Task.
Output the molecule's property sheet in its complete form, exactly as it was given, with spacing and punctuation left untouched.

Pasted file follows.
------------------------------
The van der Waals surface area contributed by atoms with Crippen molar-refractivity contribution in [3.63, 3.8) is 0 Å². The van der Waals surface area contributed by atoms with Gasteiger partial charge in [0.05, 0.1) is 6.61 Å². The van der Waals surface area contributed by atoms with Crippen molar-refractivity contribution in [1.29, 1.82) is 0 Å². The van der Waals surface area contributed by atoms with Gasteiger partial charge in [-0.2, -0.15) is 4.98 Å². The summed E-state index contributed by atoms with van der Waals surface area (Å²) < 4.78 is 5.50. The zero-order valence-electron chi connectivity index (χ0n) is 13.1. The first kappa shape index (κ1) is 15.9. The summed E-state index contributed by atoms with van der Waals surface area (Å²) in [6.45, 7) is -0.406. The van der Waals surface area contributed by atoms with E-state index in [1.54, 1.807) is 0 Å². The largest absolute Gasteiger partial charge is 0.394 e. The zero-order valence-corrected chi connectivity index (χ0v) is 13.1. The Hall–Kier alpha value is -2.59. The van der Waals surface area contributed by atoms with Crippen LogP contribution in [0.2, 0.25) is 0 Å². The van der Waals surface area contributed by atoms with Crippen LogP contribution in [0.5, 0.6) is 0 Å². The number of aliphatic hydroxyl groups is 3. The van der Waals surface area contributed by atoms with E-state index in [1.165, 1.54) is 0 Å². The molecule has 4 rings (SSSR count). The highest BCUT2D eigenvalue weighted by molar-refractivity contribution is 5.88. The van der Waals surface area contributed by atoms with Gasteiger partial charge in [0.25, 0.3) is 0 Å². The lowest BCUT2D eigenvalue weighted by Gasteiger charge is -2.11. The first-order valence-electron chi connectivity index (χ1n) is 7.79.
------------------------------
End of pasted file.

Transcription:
The van der Waals surface area contributed by atoms with Crippen molar-refractivity contribution in [3.63, 3.8) is 0 Å². The van der Waals surface area contributed by atoms with Gasteiger partial charge in [0.05, 0.1) is 6.61 Å². The van der Waals surface area contributed by atoms with Crippen molar-refractivity contribution in [1.29, 1.82) is 0 Å². The van der Waals surface area contributed by atoms with Gasteiger partial charge in [-0.2, -0.15) is 4.98 Å². The summed E-state index contributed by atoms with van der Waals surface area (Å²) < 4.78 is 5.50. The zero-order valence-electron chi connectivity index (χ0n) is 13.1. The first kappa shape index (κ1) is 15.9. The summed E-state index contributed by atoms with van der Waals surface area (Å²) in [6.45, 7) is -0.406. The van der Waals surface area contributed by atoms with E-state index in [1.54, 1.807) is 0 Å². The largest absolute Gasteiger partial charge is 0.394 e. The zero-order valence-corrected chi connectivity index (χ0v) is 13.1. The Hall–Kier alpha value is -2.59. The van der Waals surface area contributed by atoms with Crippen LogP contribution in [0.2, 0.25) is 0 Å². The van der Waals surface area contributed by atoms with Crippen LogP contribution in [0.5, 0.6) is 0 Å². The number of aliphatic hydroxyl groups is 3. The van der Waals surface area contributed by atoms with E-state index in [1.165, 1.54) is 0 Å². The molecule has 4 rings (SSSR count). The highest BCUT2D eigenvalue weighted by molar-refractivity contribution is 5.88. The van der Waals surface area contributed by atoms with Gasteiger partial charge in [0.25, 0.3) is 0 Å². The lowest BCUT2D eigenvalue weighted by Gasteiger charge is -2.11. The first-order valence-electron chi connectivity index (χ1n) is 7.79.